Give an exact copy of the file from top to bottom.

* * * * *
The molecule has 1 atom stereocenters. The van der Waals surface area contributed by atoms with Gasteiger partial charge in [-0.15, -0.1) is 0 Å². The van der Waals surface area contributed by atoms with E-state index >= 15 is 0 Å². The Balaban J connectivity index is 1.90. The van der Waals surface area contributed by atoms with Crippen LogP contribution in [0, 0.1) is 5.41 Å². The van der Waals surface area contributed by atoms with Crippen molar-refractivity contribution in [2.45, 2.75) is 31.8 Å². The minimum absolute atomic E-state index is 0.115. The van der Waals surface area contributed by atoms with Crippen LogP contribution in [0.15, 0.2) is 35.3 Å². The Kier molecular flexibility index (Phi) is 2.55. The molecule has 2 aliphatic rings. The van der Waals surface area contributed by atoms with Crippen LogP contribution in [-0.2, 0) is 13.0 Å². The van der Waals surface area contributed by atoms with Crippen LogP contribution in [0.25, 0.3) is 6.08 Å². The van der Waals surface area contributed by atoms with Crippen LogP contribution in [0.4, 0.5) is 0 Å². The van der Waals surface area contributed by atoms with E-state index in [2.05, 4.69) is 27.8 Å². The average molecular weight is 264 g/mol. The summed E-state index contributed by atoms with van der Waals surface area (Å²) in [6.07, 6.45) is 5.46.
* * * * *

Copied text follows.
The molecule has 1 atom stereocenters. The van der Waals surface area contributed by atoms with Gasteiger partial charge in [-0.15, -0.1) is 0 Å². The van der Waals surface area contributed by atoms with E-state index >= 15 is 0 Å². The Balaban J connectivity index is 1.90. The van der Waals surface area contributed by atoms with Crippen LogP contribution in [0, 0.1) is 5.41 Å². The van der Waals surface area contributed by atoms with Crippen molar-refractivity contribution in [2.45, 2.75) is 31.8 Å². The minimum absolute atomic E-state index is 0.115. The van der Waals surface area contributed by atoms with Crippen LogP contribution in [0.15, 0.2) is 35.3 Å². The Kier molecular flexibility index (Phi) is 2.55. The molecule has 2 aliphatic rings. The van der Waals surface area contributed by atoms with Crippen LogP contribution in [-0.2, 0) is 13.0 Å². The van der Waals surface area contributed by atoms with Crippen LogP contribution in [0.25, 0.3) is 6.08 Å². The van der Waals surface area contributed by atoms with Crippen LogP contribution in [0.4, 0.5) is 0 Å². The van der Waals surface area contributed by atoms with E-state index in [2.05, 4.69) is 27.8 Å². The average molecular weight is 264 g/mol. The summed E-state index contributed by atoms with van der Waals surface area (Å²) in [6.07, 6.45) is 5.46.